To the Times of Ti:
Recently, while exploring the internet, I stumbled across an article in the Washington Post that dealt with ”What makes America’s gun culture totally unique in the world.” This in turn led me to a database compiled by the Guardian titled, “Gun Homicides and Gun Ownership Listed by Country.” It is a list of 178 countries which includes some very interesting and informative information about civilian firearms ownership and numbers of firearm related homicides. The United States of course is at the top of the world’s civilian gun ownership list by far. In fact while our population makes up only 5 percent of the world’s population we own somewhere between 35-50 percent of the worlds civilian guns. (http://www.guardian.co.uk/newa/datablog/2012/iul/22/gun-homicides).
In this country there, currently, are around 270 million guns held privately. This equates to 88.8 guns owned per 100 people. Our homicide by firearm rate per 100,000 people comes in at 2.97. From here, it all depends upon how you choose to interpret the data.
If I were oriented toward more stringent gun control I would point out that in a number of cases there is a direct correlation between the number of firearms privately owned and homicide rate. I would point to our neighbor Canada where, there are only 30.8 firearms per 100 people and a homicide by firearms (HBF) rate of only 0.51 HBF per 100,000 people. In addition I would show Australia with a 15 guns/100people and a HBF of only 0.14. I could point out Japan with a 0.6 firearms/100 people and an HBF rate of only 0.01. I could in fact go on and on pointing out that those countries with fewer guns and most likely stricter gun control laws do in fact have lower rates of firearm related deaths. Of course when you truly examine the numbers we see that this issue is in fact far more complicated than, where our personal bias tends to fall.
If on the other hand I wanted to point outthat gun control” was a fallacy then I would look at the number 3 country for civilian gun ownership, Switzerland. Switzerland has a gun ownership level of 45.7 guns per 100 people with a HBF rate of only 0.77. Number 4, Finland comes in at 45.3 guns per 100 people and a HBF rate of only 0.45. Looking at these numbers it would seem that something else is going on in these countries and perhaps it would be wise for us to take a look at exactly what it is that they are doing other than simply imposing more stringent gun laws upon our population.
All of the above is however completely meaningless rhetoric and useless banter to the parents who lost their children at Sandy Hook Elementary and to the friends and relatives of the more than 30,000 people each year for the past ten years who have been victims of gun violence.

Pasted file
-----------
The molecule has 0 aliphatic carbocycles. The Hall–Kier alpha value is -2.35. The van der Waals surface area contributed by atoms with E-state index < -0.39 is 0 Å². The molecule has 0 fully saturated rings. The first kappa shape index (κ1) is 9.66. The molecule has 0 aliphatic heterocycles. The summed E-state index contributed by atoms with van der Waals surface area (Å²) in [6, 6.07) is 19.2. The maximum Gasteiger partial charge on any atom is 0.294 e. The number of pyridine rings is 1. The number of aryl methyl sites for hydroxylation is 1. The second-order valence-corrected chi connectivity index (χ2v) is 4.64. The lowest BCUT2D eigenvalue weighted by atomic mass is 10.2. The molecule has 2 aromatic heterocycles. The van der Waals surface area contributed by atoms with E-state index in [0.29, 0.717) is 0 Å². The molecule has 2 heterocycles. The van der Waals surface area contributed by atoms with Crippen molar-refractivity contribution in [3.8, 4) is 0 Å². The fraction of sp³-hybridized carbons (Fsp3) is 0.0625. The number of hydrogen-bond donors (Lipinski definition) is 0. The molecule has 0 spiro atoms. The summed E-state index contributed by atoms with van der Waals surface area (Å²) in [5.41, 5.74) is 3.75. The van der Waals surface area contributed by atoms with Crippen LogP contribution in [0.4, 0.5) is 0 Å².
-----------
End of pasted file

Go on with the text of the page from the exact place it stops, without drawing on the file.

I am a gun owner and hunting, protecting our homes and families and serving our country has been part of our family heritage in America for well over 350 years. We are missing the point completely, however, and getting sidetracked into an anachronistic obsession that makes us look crazy people in the eyes of the world. It’s not about the right of the individual to bear arms. Our citizens are dying from the misuse of firearms and rather than letting our thoughts be driven by the propaganda of power hungry politicians or special interest groups with questionable motives, we should be solving this problem the way other countries not so blinded by their own myopic needs are doing at this very moment. Rather than trying to arm teachers, janitors, administrators and security guards with deadly weapons which seems to me like fighting fire with gasoline, we need to start installing “biometric facial recognition security systems” in our schools and work places the way the rest of the civilized world is doing. We need to reach out to other countries in order to learn how they have been able to hold their Homicide by Firearms rates down. We also need to interact with one another in a civil manner over an issue that is in fact highly personal and emotional in order to come up with gun control laws that really work. This is what the internet and its vast universe of information and networking capabilities should be used for, and not for becoming enfeebled by a continual barrage of numbers and information that leads to the oppositional interpretations that keep us all in a mass consciousness paralytic coma; while the senseless shootings continue.
Roger Frary, Putnam Station